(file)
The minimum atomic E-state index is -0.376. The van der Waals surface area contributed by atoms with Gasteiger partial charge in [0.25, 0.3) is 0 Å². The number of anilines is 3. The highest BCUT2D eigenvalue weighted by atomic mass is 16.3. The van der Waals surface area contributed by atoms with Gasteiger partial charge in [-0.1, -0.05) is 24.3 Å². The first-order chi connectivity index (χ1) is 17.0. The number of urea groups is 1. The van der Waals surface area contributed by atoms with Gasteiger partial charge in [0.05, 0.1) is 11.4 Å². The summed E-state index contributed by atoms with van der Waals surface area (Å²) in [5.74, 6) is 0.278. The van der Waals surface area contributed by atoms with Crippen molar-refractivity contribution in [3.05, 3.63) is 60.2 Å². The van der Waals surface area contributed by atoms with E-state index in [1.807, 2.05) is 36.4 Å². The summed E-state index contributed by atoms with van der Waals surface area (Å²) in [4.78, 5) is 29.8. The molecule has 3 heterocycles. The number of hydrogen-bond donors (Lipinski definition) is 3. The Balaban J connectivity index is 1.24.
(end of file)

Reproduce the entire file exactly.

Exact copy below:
The minimum atomic E-state index is -0.376. The van der Waals surface area contributed by atoms with Gasteiger partial charge in [0.25, 0.3) is 0 Å². The number of anilines is 3. The highest BCUT2D eigenvalue weighted by atomic mass is 16.3. The van der Waals surface area contributed by atoms with Gasteiger partial charge in [-0.1, -0.05) is 24.3 Å². The first-order chi connectivity index (χ1) is 17.0. The number of urea groups is 1. The van der Waals surface area contributed by atoms with Gasteiger partial charge in [0.05, 0.1) is 11.4 Å². The summed E-state index contributed by atoms with van der Waals surface area (Å²) in [5.74, 6) is 0.278. The van der Waals surface area contributed by atoms with Crippen molar-refractivity contribution in [3.05, 3.63) is 60.2 Å². The van der Waals surface area contributed by atoms with E-state index in [1.807, 2.05) is 36.4 Å². The summed E-state index contributed by atoms with van der Waals surface area (Å²) in [4.78, 5) is 29.8. The molecule has 3 heterocycles. The number of hydrogen-bond donors (Lipinski definition) is 3. The Balaban J connectivity index is 1.24.